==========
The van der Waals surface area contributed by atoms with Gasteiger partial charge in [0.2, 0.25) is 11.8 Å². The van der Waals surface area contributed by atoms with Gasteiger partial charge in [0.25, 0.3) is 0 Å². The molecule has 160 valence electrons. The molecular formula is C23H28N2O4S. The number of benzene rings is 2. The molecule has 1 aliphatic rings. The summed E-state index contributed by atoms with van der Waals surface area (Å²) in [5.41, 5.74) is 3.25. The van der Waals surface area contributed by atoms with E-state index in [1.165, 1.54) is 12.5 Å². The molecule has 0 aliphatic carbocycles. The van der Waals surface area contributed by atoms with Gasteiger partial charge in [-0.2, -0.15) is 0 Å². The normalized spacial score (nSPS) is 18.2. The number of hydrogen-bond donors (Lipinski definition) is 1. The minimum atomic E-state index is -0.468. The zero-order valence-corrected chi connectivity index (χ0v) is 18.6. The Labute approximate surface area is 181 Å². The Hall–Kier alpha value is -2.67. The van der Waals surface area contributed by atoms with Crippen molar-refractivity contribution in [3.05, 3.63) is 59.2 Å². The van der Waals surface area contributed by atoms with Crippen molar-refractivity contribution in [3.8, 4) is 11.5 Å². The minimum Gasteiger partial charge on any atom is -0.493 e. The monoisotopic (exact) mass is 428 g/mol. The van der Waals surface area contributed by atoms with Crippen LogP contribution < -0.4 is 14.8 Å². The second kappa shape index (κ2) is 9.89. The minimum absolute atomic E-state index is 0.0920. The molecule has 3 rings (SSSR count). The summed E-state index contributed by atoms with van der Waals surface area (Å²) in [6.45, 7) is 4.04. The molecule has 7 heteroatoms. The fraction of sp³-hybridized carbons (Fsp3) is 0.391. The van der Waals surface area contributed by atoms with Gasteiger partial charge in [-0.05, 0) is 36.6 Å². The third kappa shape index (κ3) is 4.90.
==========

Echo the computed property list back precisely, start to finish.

The van der Waals surface area contributed by atoms with Gasteiger partial charge in [0.2, 0.25) is 11.8 Å². The van der Waals surface area contributed by atoms with Gasteiger partial charge in [0.25, 0.3) is 0 Å². The molecule has 160 valence electrons. The molecular formula is C23H28N2O4S. The number of benzene rings is 2. The molecule has 1 aliphatic rings. The summed E-state index contributed by atoms with van der Waals surface area (Å²) in [5.41, 5.74) is 3.25. The van der Waals surface area contributed by atoms with E-state index in [1.165, 1.54) is 12.5 Å². The molecule has 0 aliphatic carbocycles. The van der Waals surface area contributed by atoms with Gasteiger partial charge in [-0.2, -0.15) is 0 Å². The normalized spacial score (nSPS) is 18.2. The number of hydrogen-bond donors (Lipinski definition) is 1. The minimum atomic E-state index is -0.468. The zero-order valence-corrected chi connectivity index (χ0v) is 18.6. The Labute approximate surface area is 181 Å². The Hall–Kier alpha value is -2.67. The van der Waals surface area contributed by atoms with Crippen molar-refractivity contribution in [3.05, 3.63) is 59.2 Å². The van der Waals surface area contributed by atoms with Crippen molar-refractivity contribution in [3.8, 4) is 11.5 Å². The minimum Gasteiger partial charge on any atom is -0.493 e. The monoisotopic (exact) mass is 428 g/mol. The van der Waals surface area contributed by atoms with Crippen LogP contribution < -0.4 is 14.8 Å². The second kappa shape index (κ2) is 9.89. The minimum absolute atomic E-state index is 0.0920. The molecule has 3 rings (SSSR count). The summed E-state index contributed by atoms with van der Waals surface area (Å²) in [6.45, 7) is 4.04. The molecule has 7 heteroatoms. The fraction of sp³-hybridized carbons (Fsp3) is 0.391. The van der Waals surface area contributed by atoms with Gasteiger partial charge in [-0.05, 0) is 36.6 Å². The third kappa shape index (κ3) is 4.90.